The RERC on AAC is a collaborative center committed to advancing knowledge and producing innovative engineering solutions in augmentative and alternative communication (AAC). The RERC on AAC will support a research and development program that addresses three areas of rehabilitation science and engineering:
- Improving access to technologies through exploration of innovative approaches and through integration of multi-modalities;
- Developing innovative language support technologies, including natural language processing and computer-mediation, to support effective communication for children and adults with limited access to language;
- Improving the human computer interface to reduce cognitive visual processing demands and enhance communication performance.
We also will support a range of training and dissemination activities. Our goal is that the AAC technologies and knowledge generated by the RERC on AAC will enable individuals with complex communication needs to achieve the basic human right of communication, and to maximize their participation in education, employment, health and community activities.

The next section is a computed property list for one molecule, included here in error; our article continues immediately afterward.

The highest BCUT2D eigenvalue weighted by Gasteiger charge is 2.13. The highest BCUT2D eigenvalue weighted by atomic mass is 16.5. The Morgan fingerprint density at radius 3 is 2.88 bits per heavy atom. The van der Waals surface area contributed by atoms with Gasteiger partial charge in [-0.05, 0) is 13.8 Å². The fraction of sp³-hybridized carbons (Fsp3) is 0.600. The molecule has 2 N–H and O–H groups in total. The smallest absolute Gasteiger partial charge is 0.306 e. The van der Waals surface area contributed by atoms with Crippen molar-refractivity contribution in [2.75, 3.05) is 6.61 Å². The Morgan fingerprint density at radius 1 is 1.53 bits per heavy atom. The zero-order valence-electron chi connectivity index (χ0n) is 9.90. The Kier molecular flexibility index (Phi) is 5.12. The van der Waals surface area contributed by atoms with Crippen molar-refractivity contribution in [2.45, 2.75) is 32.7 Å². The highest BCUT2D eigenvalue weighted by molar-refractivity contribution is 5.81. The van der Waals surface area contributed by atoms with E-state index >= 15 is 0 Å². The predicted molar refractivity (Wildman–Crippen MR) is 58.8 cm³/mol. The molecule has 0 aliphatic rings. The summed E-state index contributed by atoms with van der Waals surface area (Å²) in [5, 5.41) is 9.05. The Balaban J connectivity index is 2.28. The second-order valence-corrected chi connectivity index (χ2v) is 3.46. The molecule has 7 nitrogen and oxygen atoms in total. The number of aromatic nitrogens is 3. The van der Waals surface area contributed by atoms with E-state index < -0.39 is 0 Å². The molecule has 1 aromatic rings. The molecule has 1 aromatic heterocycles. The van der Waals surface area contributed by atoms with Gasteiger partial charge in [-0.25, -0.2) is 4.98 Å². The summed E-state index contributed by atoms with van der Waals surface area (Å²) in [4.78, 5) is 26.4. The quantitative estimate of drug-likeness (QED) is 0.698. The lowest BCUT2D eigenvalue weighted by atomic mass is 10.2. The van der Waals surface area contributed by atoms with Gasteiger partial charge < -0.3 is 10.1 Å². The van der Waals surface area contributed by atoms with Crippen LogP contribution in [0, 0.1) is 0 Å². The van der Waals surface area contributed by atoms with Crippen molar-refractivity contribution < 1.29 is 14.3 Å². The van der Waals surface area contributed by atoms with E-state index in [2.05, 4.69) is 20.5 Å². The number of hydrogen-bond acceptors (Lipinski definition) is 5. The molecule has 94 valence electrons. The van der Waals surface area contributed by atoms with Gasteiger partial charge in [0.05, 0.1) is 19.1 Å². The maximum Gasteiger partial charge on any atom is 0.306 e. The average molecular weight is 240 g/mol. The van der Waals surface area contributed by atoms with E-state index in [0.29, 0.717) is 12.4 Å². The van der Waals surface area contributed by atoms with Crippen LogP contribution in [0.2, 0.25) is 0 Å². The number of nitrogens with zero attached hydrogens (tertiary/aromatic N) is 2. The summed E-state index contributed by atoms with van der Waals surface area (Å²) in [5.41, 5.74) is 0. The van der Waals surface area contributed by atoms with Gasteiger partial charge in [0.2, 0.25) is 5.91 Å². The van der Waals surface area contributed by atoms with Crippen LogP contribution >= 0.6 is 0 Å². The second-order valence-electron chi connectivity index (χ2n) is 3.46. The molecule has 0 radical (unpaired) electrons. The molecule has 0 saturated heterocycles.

In this paper, Mandak et al. discuss family systems theory and ecological systems theory as a framework to guide family-centered AAC practice…
RERC on AAC partners Susan Fager, Tom Jakobs, and David McNaughton will present at ATIA 2017 in Orlando, FL
The RERC on AAC partnered with four student engineering Learning Factory teams at Penn State University in the fall of 2016.
Evidence-based intervention and AAC apps to support the literacy development of children with autism and complex communication needs
O’Neill et al examined visual attention to visual scene displays and navigation menus by individuals with developmental disabilities.
The current study explores the impact of an AAC app designed to foster literacy development on single word reading performance in adults with intellectual disabilities.
In this research study, children and adolescents with ASD made use of a Transition to Literacy feature in an AAC app.
This poster session at ASHA 2016 examined the visual-cognitive processing demands of using an ABC and QWERTY onscreen keyboard by individuals with and without TBI.
This session shared results from many research studies to improve the design of AAC apps to increase appeal, reduce learning demands, and support language, literacy, and communication.
RERC on AAC partners Susan Fager and Janice Light presented at ASHA 2016 in Philadelphia PA (November 17-19, 2016)